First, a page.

Quick Links

Pats DE Ninkovich has nose for finding the ball

201301161257466515637-p2.jpeg

Pats DE Ninkovich has nose for finding the ball

FOXBOROUGH, Mass. (AP) Rob Ninkovich has a knack for forcing fumbles. He's also pretty good at recovering them.

He even does both on the same play.

``That's hustle,'' Patriots defensive back Devin McCourty said. ``Rob's a guy whose engine's always going.''

It was really revving last Sunday when the defensive end dropped into the middle of the field late in the third quarter and intercepted a pass by Houston's Matt Schaub in New England's 41-28 divisional playoff win over the Texans.

And when the Texans tried an onside kick with 5:11 left in the fourth, Ninkovich pounced on it.

``I wanted to get the ball,'' he said, ``that's for sure.''

He always does - and is prepared to grab some more fumbles Sunday when the Patriots (13-4) face the Baltimore Ravens (12-6) in the AFC championship game.

``As a defensive player, you're always thinking the ball is a key,'' Ninkovich said. ``You're looking at the ball on the snap. You're trying to find the ball in pursuit. And when people are around the ball making plays, you're always aware of where it's at.

``If it's fumbled or if it's on the ground, you've got to get on it. Let everyone else decide what's going on, as long as you get the ball it'll all work itself out.''

His nine recoveries of opponents' fumbles over the past three seasons are the most by any defensive player during those years, according to Elias Sports Bureau. This season, he was tied for second in the league with four recoveries and forced five fumbles.

Ninkovich even got one of each on the same play, the one that ended the Patriots 29-26 overtime win over the New York Jets in the seventh game of the season.

Stephen Gostkowski had kicked the go-ahead field goal for New England, but New York still had a chance to tie or win. The Jets had the ball at their 40-yard line when Ninkovich beat right tackle Austin Howard and hit Mark Sanchez high while Jermaine Cunningham got him low for a sack. The ball came loose and Ninkovich pounced on it.

Game over.

``He's always been like that,'' said Tony Samuel, a former assistant at Purdue who coached Ninkovich as a senior with the Boilermakers. He is now coach at Southeast Missouri State. ``He's got that uncanny vision. He's got that way of just being Johnny-On-The-Spot, doesn't he?''

He sure does.

Ninkovich was in the right spot when the Patriots signed him as a free agent. Until then he had played in just eight games in three seasons with the New Orleans Saints and Miami Dolphins. Injuries slowed him after the Saints drafted him in the fifth round in 2006, but he's been healthy with the Patriots.

And coach Bill Belichick found a way to use his talents.

``He has good body control, good balance, good hand-eye coordination, all those things, in addition to being a strong guy that's fast and has good quickness,'' Belichick said. ``If he has to drop into coverage as a defensive end, he can fall back on some of the things he's learned as a linebacker.''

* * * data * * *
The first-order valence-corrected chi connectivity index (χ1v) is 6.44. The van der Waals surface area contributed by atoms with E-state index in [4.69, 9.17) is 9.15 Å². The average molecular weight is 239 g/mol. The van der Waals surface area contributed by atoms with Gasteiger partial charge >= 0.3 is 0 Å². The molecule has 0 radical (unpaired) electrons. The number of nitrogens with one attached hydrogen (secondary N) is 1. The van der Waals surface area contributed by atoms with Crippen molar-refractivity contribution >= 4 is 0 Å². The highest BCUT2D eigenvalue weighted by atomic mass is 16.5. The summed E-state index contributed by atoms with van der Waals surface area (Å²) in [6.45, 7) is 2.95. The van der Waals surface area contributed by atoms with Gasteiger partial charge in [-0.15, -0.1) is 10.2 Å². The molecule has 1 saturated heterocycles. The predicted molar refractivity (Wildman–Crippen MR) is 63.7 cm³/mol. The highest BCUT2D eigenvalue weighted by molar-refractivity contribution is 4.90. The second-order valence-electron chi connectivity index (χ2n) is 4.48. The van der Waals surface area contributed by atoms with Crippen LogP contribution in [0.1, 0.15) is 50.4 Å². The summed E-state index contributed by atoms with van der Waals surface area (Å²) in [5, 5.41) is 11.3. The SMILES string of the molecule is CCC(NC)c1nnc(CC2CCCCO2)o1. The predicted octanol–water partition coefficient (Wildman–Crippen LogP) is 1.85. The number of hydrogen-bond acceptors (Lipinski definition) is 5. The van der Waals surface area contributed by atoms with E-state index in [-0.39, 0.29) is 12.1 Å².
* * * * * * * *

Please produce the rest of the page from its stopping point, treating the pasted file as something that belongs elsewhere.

Ninkovich played in 15 games with the Patriots in 2009, making 10 tackles on defense and 11 on special teams. He started 10 games as an outside linebacker in 2010, then started all 16 in 2011. This season he shifted to defensive end, starting every game. He led the team with eight sacks and was sixth with 61 tackles.

``He's solid,'' Ravens center Matt Birk said. ``He plays hard, like they all do on that defense. But he plays the run, rushes the passer and also drops into coverage. He's one of those hybrid, very versatile guys. He kind of does whatever they ask him to do. That makes him very valuable. Just a heck of a player.''

Samuel realized that during the year he coached defensive ends at Purdue in 2005. Ninkovich had eight sacks, intercepted two passes, forced two fumbles and recovered one.

``It doesn't always have to be a fumble, but he usually has some difference-making kind of play,'' Samuel said. ``He's just able to do it all. He's a great pass rusher. He's got real good moves.''

He called Ninkovich ``a tweener,'' bigger than typical outside linebackers and smaller than dominating defensive ends. At 6-feet-2, 250 pounds, he's aware of that.

``Any time you're not 6-6 (and overpowering) you have to do your very best to have great technique and outwork people,'' he said. ``So I pride myself on having good hands, good vision, knowing where the ball is, and that comes with just years of experience.''

Ninkovich isn't physically imposing. He's not a showman on the field. And he's soft-spoken.

``I think people kind of overlook his ability,'' McCourty said. ``He makes a lot of plays and those turnovers are always key.''

One reason he makes them? He's always alert, safety Steve Gregory said.

``He has good football instincts,'' Gregory said. ``He has a knack for the football. Those are some things that sometimes you can't teach. He takes pride in doing that and he does it well.''

Ninkovich has been compared to another Patriots outside linebacker who wore No. 50.

Mike Vrabel had no starts in four years with the Pittsburgh Steelers, then started 12 games in 2001, the first of his eight seasons with New England. He is now an assistant coach at Ohio State, his alma mater.